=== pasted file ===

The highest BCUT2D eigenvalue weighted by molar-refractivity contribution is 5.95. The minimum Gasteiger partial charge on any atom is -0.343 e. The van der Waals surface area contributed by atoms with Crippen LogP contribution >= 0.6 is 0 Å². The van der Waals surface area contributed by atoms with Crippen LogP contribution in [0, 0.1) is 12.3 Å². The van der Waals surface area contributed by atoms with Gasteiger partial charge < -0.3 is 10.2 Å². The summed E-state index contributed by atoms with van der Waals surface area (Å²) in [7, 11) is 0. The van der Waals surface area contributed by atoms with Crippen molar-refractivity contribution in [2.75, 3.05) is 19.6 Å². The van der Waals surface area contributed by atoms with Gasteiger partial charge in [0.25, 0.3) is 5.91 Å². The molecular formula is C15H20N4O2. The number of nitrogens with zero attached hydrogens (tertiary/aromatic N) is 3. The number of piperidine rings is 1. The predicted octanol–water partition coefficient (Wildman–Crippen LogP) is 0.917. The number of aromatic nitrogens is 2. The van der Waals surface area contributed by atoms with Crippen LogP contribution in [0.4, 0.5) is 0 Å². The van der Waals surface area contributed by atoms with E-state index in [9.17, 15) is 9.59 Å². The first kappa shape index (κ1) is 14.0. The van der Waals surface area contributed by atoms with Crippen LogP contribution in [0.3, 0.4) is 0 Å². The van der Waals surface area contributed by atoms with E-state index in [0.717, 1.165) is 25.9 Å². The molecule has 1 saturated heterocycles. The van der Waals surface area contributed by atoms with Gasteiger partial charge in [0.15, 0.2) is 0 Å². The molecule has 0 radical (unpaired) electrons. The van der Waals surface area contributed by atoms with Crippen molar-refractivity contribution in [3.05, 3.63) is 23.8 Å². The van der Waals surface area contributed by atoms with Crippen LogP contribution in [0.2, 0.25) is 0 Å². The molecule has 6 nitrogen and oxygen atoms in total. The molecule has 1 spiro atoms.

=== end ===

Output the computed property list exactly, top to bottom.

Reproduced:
The highest BCUT2D eigenvalue weighted by molar-refractivity contribution is 5.95. The minimum Gasteiger partial charge on any atom is -0.343 e. The van der Waals surface area contributed by atoms with Crippen LogP contribution >= 0.6 is 0 Å². The van der Waals surface area contributed by atoms with Crippen LogP contribution in [0, 0.1) is 12.3 Å². The van der Waals surface area contributed by atoms with Gasteiger partial charge < -0.3 is 10.2 Å². The summed E-state index contributed by atoms with van der Waals surface area (Å²) in [7, 11) is 0. The van der Waals surface area contributed by atoms with Crippen molar-refractivity contribution in [2.75, 3.05) is 19.6 Å². The van der Waals surface area contributed by atoms with Gasteiger partial charge in [0.25, 0.3) is 5.91 Å². The molecular formula is C15H20N4O2. The number of nitrogens with zero attached hydrogens (tertiary/aromatic N) is 3. The number of piperidine rings is 1. The predicted octanol–water partition coefficient (Wildman–Crippen LogP) is 0.917. The number of aromatic nitrogens is 2. The van der Waals surface area contributed by atoms with Crippen LogP contribution in [0.4, 0.5) is 0 Å². The van der Waals surface area contributed by atoms with E-state index in [9.17, 15) is 9.59 Å². The first kappa shape index (κ1) is 14.0. The van der Waals surface area contributed by atoms with Crippen LogP contribution in [0.3, 0.4) is 0 Å². The van der Waals surface area contributed by atoms with E-state index in [0.717, 1.165) is 25.9 Å². The molecule has 1 saturated heterocycles. The van der Waals surface area contributed by atoms with Gasteiger partial charge in [0.15, 0.2) is 0 Å². The molecule has 0 radical (unpaired) electrons. The van der Waals surface area contributed by atoms with Crippen molar-refractivity contribution in [3.05, 3.63) is 23.8 Å². The van der Waals surface area contributed by atoms with Crippen LogP contribution in [0.2, 0.25) is 0 Å². The molecule has 6 nitrogen and oxygen atoms in total. The molecule has 1 spiro atoms.